Ever get the feeling that, judging by what came up in your performance review, your boss must have been talking about someone else? If so, you’re not crazy.
It’s entirely possible that how you’re being evaluated has less to do with you than with the person on the other side of the desk. At least, that’s the conclusion of an intriguing study led by Steven Scullen, a professor of management at Drake University. A team of researchers spent months analyzing performance ratings of about 5,000 managers from a wide range of industries. Each was evaluated by six colleagues of different ranks, including bosses, peers, and direct reports.
Not only did the six raters each give different ratings for almost every manager, the study found, but “65% of the variance in ratings was attributable to personal biases and idiosyncrasies of individual raters,” while only 25% could be traced back to how well each manager actually did his or her job.
“For example, one person might give you low marks on strategic planning,” says Scullen. “But that doesn’t mean a different one would share the same view. Much of the variation comes from raters’ different opinions of the importance of strategic planning, or their own skills in strategic planning, or other personal factors that have nothing to do with the work you performed.”
Bosses’ ratings were somewhat more consistent than either peers’ or subordinates’, the researchers found, and thus probably more reliable. Still, even bosses’ ratings of the same person’s performance varied by as much as 51%, versus anywhere from 62% to 71% in the ratings that came from peers and subordinates.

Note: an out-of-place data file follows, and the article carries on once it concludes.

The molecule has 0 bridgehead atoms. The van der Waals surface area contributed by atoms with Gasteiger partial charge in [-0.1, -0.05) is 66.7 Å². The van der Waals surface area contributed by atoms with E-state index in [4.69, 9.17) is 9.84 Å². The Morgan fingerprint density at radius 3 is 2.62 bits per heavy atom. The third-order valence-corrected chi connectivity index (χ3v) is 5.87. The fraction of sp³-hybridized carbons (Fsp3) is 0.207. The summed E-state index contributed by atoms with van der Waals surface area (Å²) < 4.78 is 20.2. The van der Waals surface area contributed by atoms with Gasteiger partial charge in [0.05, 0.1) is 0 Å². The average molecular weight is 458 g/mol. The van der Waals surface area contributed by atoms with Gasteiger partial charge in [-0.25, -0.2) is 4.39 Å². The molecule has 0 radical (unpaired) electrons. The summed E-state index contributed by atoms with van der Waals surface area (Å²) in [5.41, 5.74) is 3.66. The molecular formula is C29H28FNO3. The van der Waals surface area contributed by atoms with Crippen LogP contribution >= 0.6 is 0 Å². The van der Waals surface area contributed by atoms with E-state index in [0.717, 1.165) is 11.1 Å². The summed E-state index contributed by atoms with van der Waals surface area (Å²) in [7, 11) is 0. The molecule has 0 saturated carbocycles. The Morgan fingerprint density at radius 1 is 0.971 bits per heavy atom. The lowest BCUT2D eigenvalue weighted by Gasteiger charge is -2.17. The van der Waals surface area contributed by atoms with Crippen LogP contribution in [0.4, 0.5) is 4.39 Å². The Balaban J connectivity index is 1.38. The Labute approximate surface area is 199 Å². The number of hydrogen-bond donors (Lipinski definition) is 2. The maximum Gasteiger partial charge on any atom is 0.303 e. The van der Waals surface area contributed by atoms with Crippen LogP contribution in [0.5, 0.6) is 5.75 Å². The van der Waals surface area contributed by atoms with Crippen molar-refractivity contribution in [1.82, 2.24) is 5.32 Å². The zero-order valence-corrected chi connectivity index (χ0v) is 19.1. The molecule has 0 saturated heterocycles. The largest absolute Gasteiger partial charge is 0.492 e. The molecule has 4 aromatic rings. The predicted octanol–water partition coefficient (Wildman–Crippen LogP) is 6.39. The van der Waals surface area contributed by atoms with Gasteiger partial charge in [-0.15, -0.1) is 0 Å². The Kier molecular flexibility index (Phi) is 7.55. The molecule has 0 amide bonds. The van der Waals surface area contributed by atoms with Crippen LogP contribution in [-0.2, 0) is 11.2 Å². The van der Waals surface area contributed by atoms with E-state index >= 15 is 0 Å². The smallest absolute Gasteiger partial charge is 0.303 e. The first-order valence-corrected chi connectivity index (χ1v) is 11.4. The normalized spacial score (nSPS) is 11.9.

Companies could make reviews more accurate, Scullen says, by having more than one person do them, and then averaging the results. “It also helps to get independent views, rather than a panel of evaluators where there is one dominant voice and everyone else just goes along,” he adds. Even better, he suggests trying “as much as possible to come up with a truly objective, quantitative measure” — easier for some jobs (sales, for instance) than for others — so that individual raters’ biases carry minimal weight.
“But employers need to spend more time clarifying our definitions of what we want from each role, what success looks like, and then communicating that,” Scullen says. “It should be an ongoing discussion with the person who’s being rated.”
Deloitte apparently agrees. Based partly on Scullen’s study, the global consulting and audit giant recently announced it is revamping its entire performance-appraisal system, scrapping annual reviews and 360-degree feedback altogether.